ICC prosecutor seeks to resume Philippines drug war probe

Karim Khan says a request by Manila to defer the probe was unjustified


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Activists take part in a rally after 91 people were shot dead in 2017 in an escalation of war on drugs. — Reuters file
Activists take part in a rally after 91 people were shot dead in 2017 in an escalation of war on drugs. — Reuters file

Published: Fri 24 Jun 2022, 8:31 PM

The International Criminal Court’s prosecutor on Friday said he intends to resume his probe into the Philippine’s deadly drug war, saying a request by Manila to defer the probe was unjustified.

Karim Khan, the prosecutor at the Hague-based court, had suspended the ICC investigation in November 2021 after the Philippines said it would look into the allegations itself.

The announcement comes days before outgoing President Rodrigo Duterte steps down after six years in power, characterised by his shoot-to-kill policy to rid the country of drugs.

“I have concluded that the deferral requested by the Philippines is not warranted, and that the investigation should resume as quickly as possible,” Khan said in a statement from The Hague.

Khan said he had asked judges at the court for authorisation to restart the probe.

“In short, the deferral of the ICC investigation requested by the Philippines is not justified,” he added.


The ICC authorised a full-blown investigation into the Philippines anti-narcotics campaign in September 2021, saying it resembled an illegitimate and systematic attack on civilians.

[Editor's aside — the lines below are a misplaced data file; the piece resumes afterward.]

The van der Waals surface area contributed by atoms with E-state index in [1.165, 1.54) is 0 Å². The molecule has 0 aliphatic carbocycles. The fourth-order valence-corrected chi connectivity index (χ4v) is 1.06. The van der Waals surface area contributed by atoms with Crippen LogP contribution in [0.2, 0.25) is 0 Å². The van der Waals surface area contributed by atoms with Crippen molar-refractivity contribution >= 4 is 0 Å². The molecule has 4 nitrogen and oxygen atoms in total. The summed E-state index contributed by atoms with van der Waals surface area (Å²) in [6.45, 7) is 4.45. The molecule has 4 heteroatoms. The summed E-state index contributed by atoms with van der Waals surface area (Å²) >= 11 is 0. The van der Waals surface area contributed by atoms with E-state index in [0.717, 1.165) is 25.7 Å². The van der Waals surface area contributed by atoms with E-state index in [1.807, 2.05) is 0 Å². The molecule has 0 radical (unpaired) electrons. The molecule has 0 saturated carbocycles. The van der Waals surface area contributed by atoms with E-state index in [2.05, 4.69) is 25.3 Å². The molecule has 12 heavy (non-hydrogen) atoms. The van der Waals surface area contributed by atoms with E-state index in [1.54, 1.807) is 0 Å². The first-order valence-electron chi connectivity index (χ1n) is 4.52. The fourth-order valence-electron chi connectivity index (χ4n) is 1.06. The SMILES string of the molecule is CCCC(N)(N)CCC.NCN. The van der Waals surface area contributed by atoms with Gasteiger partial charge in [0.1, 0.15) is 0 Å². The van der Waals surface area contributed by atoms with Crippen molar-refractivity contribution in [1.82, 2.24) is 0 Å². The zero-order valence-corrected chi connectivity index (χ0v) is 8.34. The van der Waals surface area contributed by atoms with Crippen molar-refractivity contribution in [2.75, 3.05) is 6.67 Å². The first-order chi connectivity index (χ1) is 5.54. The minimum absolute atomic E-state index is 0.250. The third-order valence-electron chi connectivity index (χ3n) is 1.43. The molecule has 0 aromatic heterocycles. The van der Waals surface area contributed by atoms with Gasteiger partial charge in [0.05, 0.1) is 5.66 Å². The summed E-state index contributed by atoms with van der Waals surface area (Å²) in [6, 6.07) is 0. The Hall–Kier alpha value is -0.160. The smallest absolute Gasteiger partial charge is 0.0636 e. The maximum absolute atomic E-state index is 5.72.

Rights groups say Duterte created a climate of impunity and estimate that tens of thousands have been killed by police, hitmen and vigilantes, even without proof they were involved in drugs.

The ICC, which only gets involved if member states are unable or unwilling to investigate, suspended the probe two months later after Manila said it was looking into the alleged crimes.

But Khan said on Friday that most of the details provided by the Philippines “do not seek to establish criminal responsibility and therefore cannot warrant deferral of the ICC’s criminal investigation”.

Proceedings mentioned by the Philippines also “fail to sufficiently mirror the authorised ICC investigation”, he said.

Under pressure from the UN Human Rights Council and the ICC, the government has examined around 300 cases of drug operations that led to deaths.

Only three policemen have been convicted for slaying a drug suspect.

“With a handful of exceptions, the Philippine government has failed to provide any documentation to substantiate that the investigations are ongoing or complete, nor any details regarding concrete investigative or prosecutorial steps that have been taken,” Khan said.

Duterte has refused to cooperate with the court — which was set up in 2002 to try the world’s worst crimes — claiming it has no jurisdiction.

He then pulled the Philippines out of the ICC in 2019 after it launched a preliminary investigation into his drugs crackdown.

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